CO2 capture

Oxyfuel combustion plant at Schwarze Pumpe, Germany. Lignite and hard coal are combusted in a mixture of oxygen and re-circulated CO<sub>2</sub>, which also contains water vapour. The flue gas is treated and sulphur oxide particles and other contaminants are removed. Finally, the water is condensed and the concentrated CO<sub>2</sub> compressed into liquid. (Photo: BGS/M Stephenson)

CO2 can be captured from large point sources, such as large fossil fuel or biomass electricity power plants, industries with major CO2 emissions, natural gas processing, synthetic fuel plants and fossil fuel-based hydrogen production plants. Capture from the open atmosphere is also possible.

Where fossil fuels are burnt for electricity, there are three techniques to remove or ‘scrub' CO2 : post-combustion, pre-combustion, and oxyfuel combustion.

  • In post-combustion, the CO2 is removed after burning the fossil fuel. This is the method that would be applied to most conventional power plants. Here, carbon dioxide is captured (‘scrubbed') from the exhaust (or ‘flue') gases.

    The technology is well understood and is currently used in other industrial applications, although not at the same scale as might be required in a commercial scale CCS power station.

  • The technique of pre-combustion is used in the production of fertiliser, chemical gaseous fuel (hydrogen — H2, methane — CH4), and power production.

    First the fossil fuel is partially oxidised in air in a ‘gasifier' to form synthetic gas or ‘syngas' and CO2 can be captured from this relatively pure exhaust stream. The H2 can also be separated and used as fuel, and the carbon dioxide is removed before combustion takes place.

  • In oxy-fuel combustion the fossil fuel is burned in oxygen instead of air. The resulting flue gas consists of mainly carbon dioxide and water vapour. The water is condensed through cooling and the result is an almost pure carbon dioxide stream that can be transported and stored.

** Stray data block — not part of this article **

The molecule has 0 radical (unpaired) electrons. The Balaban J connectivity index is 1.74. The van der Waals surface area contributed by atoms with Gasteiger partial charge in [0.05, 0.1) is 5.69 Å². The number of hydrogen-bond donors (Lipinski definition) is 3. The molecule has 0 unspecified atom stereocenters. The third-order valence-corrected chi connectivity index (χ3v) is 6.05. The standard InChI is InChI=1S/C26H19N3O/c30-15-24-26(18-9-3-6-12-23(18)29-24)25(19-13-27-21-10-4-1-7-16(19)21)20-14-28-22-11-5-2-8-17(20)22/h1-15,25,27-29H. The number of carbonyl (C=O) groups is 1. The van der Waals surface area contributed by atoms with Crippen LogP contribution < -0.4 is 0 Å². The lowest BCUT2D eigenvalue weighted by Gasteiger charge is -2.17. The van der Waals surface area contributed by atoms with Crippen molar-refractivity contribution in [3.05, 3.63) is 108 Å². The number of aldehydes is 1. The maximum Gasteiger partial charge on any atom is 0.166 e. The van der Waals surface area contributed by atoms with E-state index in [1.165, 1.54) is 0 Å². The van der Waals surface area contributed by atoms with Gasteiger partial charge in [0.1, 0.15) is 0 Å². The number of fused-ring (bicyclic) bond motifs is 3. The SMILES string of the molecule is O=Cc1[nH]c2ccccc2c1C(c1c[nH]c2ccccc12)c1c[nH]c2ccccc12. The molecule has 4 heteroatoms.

Electricity plant processes based on oxyfuel combustion are sometimes referred to as ‘zero emission', because the CO2 stored is not a fraction or a proportion removed from the flue gas (as in the cases of pre- and post-combustion capture) but the entire flue gas stream itself.

    It is possible that some CO2 from burning will dissolve in the condensed water, and so the water may have to be further treated. The initial oxygen burning process is also energy intensive.

Air capture

CO<sub>2</sub> can be captured directly from the open atmosphere, but this is still being researched. The image shows how carbon capture towers might look in the future. (Image: C.Wardle) CLICK TO ENLARGE.

It is possible to capture CO2 directly from the open atmosphere, but this is still being researched.

Capture costs are estimated to be higher than from point sources, but may be feasible for dealing with emissions from diffuse sources like cars and aircraft.

The theoretically required energy for air capture is only slightly more than for capture from point sources.